Panel Backs Fines for False Fire Alarms

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At the request of Los Angeles City Councilwoman Laura Chick, the city’s Board of Fire Commissioners voted Tuesday to support a plan to crack down on businesses and homes that generate false fire alarms.

Chick proposed a similar crackdown last year on false burglar alarms that she said keep police from responding to real crimes.

A set of increased fines for businesses that generate repeat false alarms has been credited by police with reducing the number of false alarms by about 3% during the first six months of 1996.


Last year, the city’s Fire Department responded to 17,530 automatic fire alarms throughout the city, 85% or 14,944 of which were determined to be false alarms, according to a report by Fire Chief William Bamattre.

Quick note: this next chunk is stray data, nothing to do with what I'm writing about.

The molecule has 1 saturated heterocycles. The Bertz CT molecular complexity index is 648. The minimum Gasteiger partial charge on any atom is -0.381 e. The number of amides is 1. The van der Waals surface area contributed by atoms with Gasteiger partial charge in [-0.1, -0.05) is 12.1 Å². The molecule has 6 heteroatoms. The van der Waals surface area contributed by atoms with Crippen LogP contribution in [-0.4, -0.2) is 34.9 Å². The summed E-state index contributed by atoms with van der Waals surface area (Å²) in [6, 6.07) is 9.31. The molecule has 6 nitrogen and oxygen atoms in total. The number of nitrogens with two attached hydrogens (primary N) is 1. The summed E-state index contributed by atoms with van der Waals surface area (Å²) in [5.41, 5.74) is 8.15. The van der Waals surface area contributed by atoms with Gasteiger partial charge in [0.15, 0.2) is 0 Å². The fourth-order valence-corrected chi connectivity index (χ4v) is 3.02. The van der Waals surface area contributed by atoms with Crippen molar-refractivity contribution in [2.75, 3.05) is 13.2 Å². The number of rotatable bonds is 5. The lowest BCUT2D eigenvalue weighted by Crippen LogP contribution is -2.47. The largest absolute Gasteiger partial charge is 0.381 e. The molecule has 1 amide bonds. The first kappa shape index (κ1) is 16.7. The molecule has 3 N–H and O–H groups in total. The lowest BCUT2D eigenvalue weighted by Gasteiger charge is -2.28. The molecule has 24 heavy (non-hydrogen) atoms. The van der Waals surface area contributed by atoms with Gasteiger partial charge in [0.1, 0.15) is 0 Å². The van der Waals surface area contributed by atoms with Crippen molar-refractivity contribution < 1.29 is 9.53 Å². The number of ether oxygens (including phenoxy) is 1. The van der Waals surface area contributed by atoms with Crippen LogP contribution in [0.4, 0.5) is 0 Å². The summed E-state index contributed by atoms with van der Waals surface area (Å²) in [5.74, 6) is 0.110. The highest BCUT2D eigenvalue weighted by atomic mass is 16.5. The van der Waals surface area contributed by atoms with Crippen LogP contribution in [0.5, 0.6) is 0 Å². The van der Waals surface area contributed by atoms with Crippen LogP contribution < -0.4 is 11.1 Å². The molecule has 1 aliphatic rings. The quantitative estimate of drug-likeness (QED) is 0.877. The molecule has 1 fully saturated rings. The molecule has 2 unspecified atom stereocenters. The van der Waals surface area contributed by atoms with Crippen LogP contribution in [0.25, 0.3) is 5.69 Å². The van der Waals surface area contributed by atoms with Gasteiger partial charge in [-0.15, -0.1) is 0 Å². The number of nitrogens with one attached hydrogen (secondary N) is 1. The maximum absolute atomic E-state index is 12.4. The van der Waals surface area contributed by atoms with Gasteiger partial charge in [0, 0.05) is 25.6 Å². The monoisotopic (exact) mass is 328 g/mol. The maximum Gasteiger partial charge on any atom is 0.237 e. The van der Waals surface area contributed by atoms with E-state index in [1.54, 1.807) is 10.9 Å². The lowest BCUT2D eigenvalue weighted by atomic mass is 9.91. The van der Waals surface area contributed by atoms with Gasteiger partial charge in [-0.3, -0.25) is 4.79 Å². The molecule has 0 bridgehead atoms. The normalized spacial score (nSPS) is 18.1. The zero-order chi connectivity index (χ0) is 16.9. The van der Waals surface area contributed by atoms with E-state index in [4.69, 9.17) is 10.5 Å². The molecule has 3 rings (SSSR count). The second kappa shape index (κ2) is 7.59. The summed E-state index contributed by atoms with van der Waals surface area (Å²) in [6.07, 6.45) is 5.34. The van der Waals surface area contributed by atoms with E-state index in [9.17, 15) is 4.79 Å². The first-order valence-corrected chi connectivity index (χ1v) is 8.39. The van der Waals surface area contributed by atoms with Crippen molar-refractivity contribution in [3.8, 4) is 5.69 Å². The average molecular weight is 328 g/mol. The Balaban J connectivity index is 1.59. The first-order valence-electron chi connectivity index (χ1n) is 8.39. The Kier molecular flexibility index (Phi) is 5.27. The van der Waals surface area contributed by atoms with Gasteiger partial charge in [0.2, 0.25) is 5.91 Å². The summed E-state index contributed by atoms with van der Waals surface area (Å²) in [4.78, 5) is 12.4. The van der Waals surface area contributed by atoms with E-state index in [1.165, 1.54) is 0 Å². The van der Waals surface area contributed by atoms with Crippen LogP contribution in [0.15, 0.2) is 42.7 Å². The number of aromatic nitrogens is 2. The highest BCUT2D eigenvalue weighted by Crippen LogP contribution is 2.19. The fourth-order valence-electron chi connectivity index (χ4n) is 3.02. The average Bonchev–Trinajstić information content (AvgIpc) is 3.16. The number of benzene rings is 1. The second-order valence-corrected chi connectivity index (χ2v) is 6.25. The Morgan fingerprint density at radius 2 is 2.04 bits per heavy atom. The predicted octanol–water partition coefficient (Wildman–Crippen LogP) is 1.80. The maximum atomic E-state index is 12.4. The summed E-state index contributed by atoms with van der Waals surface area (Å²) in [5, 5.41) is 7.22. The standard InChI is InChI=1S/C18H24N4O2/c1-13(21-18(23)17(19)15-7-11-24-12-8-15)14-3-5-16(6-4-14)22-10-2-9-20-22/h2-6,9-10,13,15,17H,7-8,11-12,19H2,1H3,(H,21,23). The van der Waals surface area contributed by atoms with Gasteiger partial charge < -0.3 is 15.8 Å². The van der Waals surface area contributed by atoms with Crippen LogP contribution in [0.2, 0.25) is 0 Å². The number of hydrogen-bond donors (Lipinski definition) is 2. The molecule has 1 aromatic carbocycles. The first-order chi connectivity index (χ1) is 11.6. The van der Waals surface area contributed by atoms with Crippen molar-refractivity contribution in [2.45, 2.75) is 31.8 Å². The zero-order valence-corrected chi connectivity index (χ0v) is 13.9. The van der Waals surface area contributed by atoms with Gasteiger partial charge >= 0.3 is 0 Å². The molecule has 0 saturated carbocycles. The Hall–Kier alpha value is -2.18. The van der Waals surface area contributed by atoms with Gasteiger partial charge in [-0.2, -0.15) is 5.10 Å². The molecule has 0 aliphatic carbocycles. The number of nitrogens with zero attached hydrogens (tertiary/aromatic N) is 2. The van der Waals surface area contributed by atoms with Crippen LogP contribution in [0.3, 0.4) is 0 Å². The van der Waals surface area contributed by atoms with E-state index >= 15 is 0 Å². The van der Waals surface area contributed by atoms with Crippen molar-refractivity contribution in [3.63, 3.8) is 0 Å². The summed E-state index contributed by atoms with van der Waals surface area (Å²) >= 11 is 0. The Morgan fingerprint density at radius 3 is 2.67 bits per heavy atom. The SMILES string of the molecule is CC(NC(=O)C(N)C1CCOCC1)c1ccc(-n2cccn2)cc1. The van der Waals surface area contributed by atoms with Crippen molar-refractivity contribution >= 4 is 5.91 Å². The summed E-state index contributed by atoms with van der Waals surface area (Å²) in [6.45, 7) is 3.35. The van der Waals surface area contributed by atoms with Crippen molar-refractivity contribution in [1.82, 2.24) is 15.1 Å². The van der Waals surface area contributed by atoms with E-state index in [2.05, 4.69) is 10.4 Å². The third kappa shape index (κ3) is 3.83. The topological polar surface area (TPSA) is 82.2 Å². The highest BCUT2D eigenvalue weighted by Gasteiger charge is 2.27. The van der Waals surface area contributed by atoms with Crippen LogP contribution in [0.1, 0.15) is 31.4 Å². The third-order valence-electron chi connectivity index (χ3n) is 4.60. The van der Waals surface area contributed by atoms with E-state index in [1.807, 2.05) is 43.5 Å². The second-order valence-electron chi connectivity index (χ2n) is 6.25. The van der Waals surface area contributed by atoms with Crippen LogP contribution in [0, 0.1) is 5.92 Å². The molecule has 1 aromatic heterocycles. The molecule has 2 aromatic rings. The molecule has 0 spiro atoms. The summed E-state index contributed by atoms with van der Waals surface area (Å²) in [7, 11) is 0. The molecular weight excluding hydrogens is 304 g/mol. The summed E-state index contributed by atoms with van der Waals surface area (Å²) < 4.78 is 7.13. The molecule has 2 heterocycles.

In the report, Bamattre estimated that the Fire Department spent up to 6,894 hours responding to false fire alarms. The report also said that one building alone had a total of 156 repeated automatic alarms last year.

“‘The problem has plagued the department for much too long,” Chick told the commission. “We need to adopt a common-sense response to those who put the rest of us in jeopardy by continuously calling upon our Fire Department when there is, in fact, no fire.”

Under Chick’s proposal, the Fire Department would first notify alarm companies about repeated false alarms. But eventually, the city could adopt fines for businesses and homes that generate more than two false-alarm calls per year.

Although Chick did not recommend a set of fees, Bamattre suggested an $82 fee for false alarms generated by houses and a $203 fee for businesses.

The entire City Council is expected to consider the matter within two weeks.